Money & Infrastructure – A Primer
This article, Money & Infrastructure – A Primer, is the first part of an ongoing series by Robert Fried focused on infrastructure and construction in the United States. Future updates will include specific comments from the transactional and financial teams at Practus as more details become available.
The pending enactment of large-scale construction incentive and funding legislation at the federal level will set into motion a series of new projects for various aspects of the transportation industry. Furthermore, the legislative effort on infrastructure itself is closely linked to independent spending authorizations that must be enacted. This means that access to funds for new projects will likely be linked to tax and other provisions that, in specific situations, will provide the union(s)and other interest groups a market share advantage.
These issues are an extremely active area of the law at the state and local level of the law as well. For this reason, Robert Fried offers two illustrative case updates (decisions of the California Supreme Court) which address the expansion of public works requirements to labor performed to maintain support services and equipment, including, in a first for the mode, railroad rolling stock.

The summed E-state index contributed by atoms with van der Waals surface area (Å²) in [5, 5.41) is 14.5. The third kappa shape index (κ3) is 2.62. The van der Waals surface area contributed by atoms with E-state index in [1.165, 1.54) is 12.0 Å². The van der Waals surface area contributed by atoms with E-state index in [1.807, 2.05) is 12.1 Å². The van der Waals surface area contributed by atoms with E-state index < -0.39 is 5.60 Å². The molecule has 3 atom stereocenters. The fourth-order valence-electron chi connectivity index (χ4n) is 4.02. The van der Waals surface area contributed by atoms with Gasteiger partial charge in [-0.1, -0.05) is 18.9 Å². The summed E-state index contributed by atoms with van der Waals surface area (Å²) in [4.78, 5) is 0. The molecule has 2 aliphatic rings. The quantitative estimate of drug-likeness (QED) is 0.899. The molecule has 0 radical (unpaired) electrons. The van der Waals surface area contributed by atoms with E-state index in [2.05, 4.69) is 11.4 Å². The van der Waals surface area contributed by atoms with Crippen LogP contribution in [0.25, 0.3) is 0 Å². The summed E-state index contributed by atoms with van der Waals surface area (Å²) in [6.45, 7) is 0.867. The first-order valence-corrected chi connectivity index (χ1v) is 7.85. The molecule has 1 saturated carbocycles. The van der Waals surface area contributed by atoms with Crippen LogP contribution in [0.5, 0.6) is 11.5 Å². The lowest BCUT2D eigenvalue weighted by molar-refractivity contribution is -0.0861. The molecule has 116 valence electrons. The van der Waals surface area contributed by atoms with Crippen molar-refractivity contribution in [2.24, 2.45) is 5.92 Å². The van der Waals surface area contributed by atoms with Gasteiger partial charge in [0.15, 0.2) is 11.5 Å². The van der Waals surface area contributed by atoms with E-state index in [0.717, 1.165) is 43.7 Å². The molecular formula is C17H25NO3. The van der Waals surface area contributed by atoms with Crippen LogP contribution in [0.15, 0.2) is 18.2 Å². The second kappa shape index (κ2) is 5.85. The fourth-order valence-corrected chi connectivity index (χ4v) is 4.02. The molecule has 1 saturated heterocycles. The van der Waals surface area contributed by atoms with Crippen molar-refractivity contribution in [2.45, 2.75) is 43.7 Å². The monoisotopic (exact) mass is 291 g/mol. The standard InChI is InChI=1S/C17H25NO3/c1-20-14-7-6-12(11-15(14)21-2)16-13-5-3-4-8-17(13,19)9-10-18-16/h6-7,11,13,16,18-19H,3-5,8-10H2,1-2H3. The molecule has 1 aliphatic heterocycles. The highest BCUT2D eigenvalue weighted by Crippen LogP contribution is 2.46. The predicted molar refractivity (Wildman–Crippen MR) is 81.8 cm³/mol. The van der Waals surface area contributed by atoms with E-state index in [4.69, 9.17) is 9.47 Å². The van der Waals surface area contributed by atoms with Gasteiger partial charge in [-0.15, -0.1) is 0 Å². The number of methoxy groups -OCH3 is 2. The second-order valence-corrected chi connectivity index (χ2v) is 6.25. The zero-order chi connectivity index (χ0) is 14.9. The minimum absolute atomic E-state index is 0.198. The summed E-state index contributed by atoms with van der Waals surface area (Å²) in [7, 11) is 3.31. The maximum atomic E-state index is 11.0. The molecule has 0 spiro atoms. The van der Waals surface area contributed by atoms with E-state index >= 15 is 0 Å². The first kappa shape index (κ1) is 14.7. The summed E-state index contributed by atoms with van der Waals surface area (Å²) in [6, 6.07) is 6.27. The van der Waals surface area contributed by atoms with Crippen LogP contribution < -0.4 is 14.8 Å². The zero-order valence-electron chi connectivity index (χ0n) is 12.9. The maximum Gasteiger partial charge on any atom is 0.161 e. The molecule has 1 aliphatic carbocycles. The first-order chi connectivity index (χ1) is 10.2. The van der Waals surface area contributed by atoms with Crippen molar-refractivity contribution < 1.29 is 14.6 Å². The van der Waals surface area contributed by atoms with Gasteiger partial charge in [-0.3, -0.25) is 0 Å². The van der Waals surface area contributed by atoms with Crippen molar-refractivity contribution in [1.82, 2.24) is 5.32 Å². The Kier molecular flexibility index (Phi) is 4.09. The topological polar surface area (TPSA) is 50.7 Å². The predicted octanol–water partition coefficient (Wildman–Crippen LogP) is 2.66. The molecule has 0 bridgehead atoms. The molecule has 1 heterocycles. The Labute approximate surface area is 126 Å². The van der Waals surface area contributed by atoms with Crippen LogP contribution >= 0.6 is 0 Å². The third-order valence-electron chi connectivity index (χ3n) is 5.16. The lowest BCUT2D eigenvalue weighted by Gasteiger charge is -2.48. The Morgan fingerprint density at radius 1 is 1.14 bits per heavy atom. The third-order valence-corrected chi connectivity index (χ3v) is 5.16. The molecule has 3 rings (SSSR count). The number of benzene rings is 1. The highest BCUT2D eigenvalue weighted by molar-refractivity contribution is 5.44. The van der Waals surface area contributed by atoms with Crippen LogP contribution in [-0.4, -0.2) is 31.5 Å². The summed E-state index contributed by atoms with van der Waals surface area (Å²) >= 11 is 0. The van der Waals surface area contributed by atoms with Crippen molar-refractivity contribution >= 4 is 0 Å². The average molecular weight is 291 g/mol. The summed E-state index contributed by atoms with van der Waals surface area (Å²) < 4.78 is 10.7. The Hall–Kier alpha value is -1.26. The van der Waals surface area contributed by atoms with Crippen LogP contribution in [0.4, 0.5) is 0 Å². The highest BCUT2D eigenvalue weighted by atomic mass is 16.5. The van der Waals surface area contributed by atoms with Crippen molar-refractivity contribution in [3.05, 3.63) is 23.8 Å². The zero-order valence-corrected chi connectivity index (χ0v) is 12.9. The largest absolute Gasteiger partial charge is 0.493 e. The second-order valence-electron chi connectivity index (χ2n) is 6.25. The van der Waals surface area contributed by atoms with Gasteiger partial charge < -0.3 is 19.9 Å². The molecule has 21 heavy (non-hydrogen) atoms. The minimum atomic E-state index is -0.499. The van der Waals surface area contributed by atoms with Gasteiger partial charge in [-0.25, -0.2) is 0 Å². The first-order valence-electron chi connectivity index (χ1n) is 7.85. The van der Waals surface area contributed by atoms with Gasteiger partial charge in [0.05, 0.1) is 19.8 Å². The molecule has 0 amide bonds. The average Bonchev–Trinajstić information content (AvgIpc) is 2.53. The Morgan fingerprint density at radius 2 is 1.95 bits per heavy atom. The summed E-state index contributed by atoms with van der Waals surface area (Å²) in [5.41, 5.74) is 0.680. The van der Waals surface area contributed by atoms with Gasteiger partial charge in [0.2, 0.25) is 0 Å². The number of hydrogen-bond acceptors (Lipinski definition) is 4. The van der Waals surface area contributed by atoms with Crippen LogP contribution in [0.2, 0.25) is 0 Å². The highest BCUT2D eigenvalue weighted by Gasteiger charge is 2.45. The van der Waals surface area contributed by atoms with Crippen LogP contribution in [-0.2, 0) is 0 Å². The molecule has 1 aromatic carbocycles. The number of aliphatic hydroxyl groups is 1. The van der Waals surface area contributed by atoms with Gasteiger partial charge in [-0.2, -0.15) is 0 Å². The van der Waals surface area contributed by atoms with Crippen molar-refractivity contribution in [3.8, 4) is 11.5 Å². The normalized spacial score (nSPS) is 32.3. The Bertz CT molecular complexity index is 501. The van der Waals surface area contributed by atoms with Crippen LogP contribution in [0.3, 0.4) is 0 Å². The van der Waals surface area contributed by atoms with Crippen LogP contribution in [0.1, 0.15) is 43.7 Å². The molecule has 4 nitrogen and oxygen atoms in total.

Here is an outline of the article:
- Understanding the Davis-Bacon and Service Contracting Acts
- What is a Project Labor Agreement and How Does It Affect Transactions Financing, Structure and Bidding?
- How Will the PRO Act Provisions Affect Transactions?
- How will the Newly Restructured National Labor Relations Board and Agency Leadership Affect Transactional Decision-making?
Robert Fried is a management defense attorney by trade and has served as appellate, policy and legislative counsel in precedent-setting cases before the United States Supreme Court and the California Supreme Court.
He is active in the formation of entities that are breaking into new markets, including helping his clients navigate the unique issues of the Cannabis industry, having experience in the labor union negotiation and apprenticeship mandates being imposed at the state level.
Practus, LLP provides this information as a service to clients and others for educational purposes only. It should not be construed or relied on as legal advice or to create an attorney-client relationship. Readers should not act upon this information without seeking advice from professional advisers.